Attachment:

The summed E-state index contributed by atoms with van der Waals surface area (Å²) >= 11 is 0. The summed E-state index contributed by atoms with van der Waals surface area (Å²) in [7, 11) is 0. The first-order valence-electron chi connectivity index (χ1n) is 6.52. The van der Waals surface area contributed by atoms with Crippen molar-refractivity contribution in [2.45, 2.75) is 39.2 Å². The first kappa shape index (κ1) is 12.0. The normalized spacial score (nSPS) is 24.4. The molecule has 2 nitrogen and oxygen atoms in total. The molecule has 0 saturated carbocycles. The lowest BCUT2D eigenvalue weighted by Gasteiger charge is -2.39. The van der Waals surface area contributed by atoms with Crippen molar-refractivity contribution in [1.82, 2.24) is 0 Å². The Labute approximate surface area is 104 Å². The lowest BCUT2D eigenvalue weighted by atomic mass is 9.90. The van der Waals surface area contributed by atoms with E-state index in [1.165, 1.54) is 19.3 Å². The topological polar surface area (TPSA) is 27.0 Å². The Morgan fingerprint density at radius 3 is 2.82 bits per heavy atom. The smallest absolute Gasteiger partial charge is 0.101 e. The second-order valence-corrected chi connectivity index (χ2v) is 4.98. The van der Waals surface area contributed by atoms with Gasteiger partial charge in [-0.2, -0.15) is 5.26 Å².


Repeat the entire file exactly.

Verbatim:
The summed E-state index contributed by atoms with van der Waals surface area (Å²) >= 11 is 0. The summed E-state index contributed by atoms with van der Waals surface area (Å²) in [7, 11) is 0. The first-order valence-electron chi connectivity index (χ1n) is 6.52. The van der Waals surface area contributed by atoms with Crippen molar-refractivity contribution in [2.45, 2.75) is 39.2 Å². The first kappa shape index (κ1) is 12.0. The normalized spacial score (nSPS) is 24.4. The molecule has 2 nitrogen and oxygen atoms in total. The molecule has 0 saturated carbocycles. The lowest BCUT2D eigenvalue weighted by Gasteiger charge is -2.39. The van der Waals surface area contributed by atoms with Crippen molar-refractivity contribution in [1.82, 2.24) is 0 Å². The Labute approximate surface area is 104 Å². The lowest BCUT2D eigenvalue weighted by atomic mass is 9.90. The van der Waals surface area contributed by atoms with E-state index in [1.165, 1.54) is 19.3 Å². The topological polar surface area (TPSA) is 27.0 Å². The Morgan fingerprint density at radius 3 is 2.82 bits per heavy atom. The smallest absolute Gasteiger partial charge is 0.101 e. The second-order valence-corrected chi connectivity index (χ2v) is 4.98. The van der Waals surface area contributed by atoms with Gasteiger partial charge in [-0.2, -0.15) is 5.26 Å².